University for most students is a whirlwind of new friends and experiences along with some bits of education here and there. Of course some experiences are good and some are bad but they all definitely help to mould a young person and their future. I look back fondly on my time in Leeds, I found some of my best friends their and it shaped my musical experiences. I first arrived at university back in 2004 and my dream at the time was to work in film, I enrolled at the Film Studies BA course at Leeds Trinity & All Saints University. However the course was not practical enough and I had no desire to write detailed journals on film. I changed courses and joined the ranks at Leeds Met, I decision which has directly influenced my life. I chose to study Animation BSc, perhaps on unusual choice looking back now but it gave the opportunity to work on the production side of film. It was the exposure to using software to edit and manipulate media which really excited me, specifically on the post-production side. During my second and third years I found myself regularly becoming the video and audio editor for the group projects I was involved in. This is when I first started to produce my own music. Using Cubase I created a basic rhythm track to play over a factory assembly line scene for our 3d animation project. It was definitely this initial exposure to create music using a computer which led me to start experimenting with music production.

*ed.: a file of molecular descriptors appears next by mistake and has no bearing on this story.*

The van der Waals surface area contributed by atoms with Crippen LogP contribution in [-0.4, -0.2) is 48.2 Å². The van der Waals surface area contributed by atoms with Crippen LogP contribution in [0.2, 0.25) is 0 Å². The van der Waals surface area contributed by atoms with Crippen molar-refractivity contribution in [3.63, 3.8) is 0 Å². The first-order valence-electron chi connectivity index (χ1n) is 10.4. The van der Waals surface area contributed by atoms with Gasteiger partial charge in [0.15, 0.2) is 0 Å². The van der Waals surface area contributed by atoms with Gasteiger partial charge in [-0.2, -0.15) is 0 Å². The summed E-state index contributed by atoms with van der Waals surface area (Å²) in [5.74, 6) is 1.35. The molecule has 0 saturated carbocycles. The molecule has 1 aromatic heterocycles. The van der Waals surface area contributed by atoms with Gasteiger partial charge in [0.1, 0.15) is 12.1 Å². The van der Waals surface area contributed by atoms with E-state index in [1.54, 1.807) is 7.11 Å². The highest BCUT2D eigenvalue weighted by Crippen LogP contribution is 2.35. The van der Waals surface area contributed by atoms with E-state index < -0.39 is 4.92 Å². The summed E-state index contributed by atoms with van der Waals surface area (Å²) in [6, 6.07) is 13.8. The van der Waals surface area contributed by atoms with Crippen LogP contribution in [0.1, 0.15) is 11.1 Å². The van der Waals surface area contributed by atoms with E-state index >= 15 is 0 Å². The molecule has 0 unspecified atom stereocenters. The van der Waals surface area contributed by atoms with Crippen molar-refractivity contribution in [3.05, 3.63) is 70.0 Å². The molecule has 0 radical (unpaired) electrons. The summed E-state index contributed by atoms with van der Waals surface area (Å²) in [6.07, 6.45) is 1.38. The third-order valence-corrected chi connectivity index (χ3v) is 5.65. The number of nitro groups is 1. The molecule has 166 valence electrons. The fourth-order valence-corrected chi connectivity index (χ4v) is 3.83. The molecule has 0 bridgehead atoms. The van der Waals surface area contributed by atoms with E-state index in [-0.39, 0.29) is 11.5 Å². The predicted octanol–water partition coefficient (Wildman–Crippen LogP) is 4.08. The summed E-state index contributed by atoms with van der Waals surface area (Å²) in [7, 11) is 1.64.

This is one side of university which inspired me to look into the technical side of producing music. Of course wanting to produce music or even just wanting to be creative is only the first step towards finding what music you want to make. For me university was the first real introduction to underground music. Not just house music but all sorts of niche music genres like breaks, drum & bass, grime and ambient electronic. The best part about university is that it brings young people from all round the country to live in one place, all who have different backgrounds and experiences. In my second year of university I lived with someone who is still now one of my best friends today. Bond Ma actually helped introduce me to underground house music. At the time I was a member of Fabric First and regularly received the monthly CD. This was exciting at the time I had no idea what to expect, especially as it split between Fabric and Fabric Live which are both very different. But it was when Bond gave me a CD with a selection of tracks that I really started to find the music I was looking for. I think one track was Bugz In The Attic, another may have been Hardsoul. However it was a track further down the playlist which got my really excited. The track was Kerri Chandler – Bar-A-Thym and the first time I heard it I knew how important it was. I listened to it constantly for a long time. The dark ghostly sound of that gliding chord just caught me in a way no music had ever before.